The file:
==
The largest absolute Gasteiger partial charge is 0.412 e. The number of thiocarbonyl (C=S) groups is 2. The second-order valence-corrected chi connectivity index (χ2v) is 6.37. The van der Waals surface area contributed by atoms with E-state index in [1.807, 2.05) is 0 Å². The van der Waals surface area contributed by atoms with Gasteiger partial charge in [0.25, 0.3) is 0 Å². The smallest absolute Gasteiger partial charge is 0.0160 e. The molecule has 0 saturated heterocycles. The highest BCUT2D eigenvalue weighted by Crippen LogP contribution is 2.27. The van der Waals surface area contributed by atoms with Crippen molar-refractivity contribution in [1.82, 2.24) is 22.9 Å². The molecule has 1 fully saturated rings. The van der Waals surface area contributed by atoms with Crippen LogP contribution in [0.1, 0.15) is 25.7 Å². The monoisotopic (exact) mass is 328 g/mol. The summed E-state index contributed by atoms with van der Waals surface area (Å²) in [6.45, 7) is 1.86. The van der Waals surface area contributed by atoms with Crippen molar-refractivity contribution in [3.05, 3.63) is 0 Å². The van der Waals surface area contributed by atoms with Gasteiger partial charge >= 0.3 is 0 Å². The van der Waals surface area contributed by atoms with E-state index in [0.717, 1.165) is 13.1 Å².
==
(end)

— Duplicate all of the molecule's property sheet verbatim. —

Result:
The largest absolute Gasteiger partial charge is 0.412 e. The number of thiocarbonyl (C=S) groups is 2. The second-order valence-corrected chi connectivity index (χ2v) is 6.37. The van der Waals surface area contributed by atoms with E-state index in [1.807, 2.05) is 0 Å². The van der Waals surface area contributed by atoms with Gasteiger partial charge in [0.25, 0.3) is 0 Å². The smallest absolute Gasteiger partial charge is 0.0160 e. The molecule has 0 saturated heterocycles. The highest BCUT2D eigenvalue weighted by Crippen LogP contribution is 2.27. The van der Waals surface area contributed by atoms with Crippen molar-refractivity contribution in [1.82, 2.24) is 22.9 Å². The molecule has 1 fully saturated rings. The van der Waals surface area contributed by atoms with Crippen LogP contribution in [0.1, 0.15) is 25.7 Å². The monoisotopic (exact) mass is 328 g/mol. The summed E-state index contributed by atoms with van der Waals surface area (Å²) in [6.45, 7) is 1.86. The van der Waals surface area contributed by atoms with Crippen molar-refractivity contribution in [3.05, 3.63) is 0 Å². The van der Waals surface area contributed by atoms with Gasteiger partial charge >= 0.3 is 0 Å². The van der Waals surface area contributed by atoms with E-state index in [0.717, 1.165) is 13.1 Å².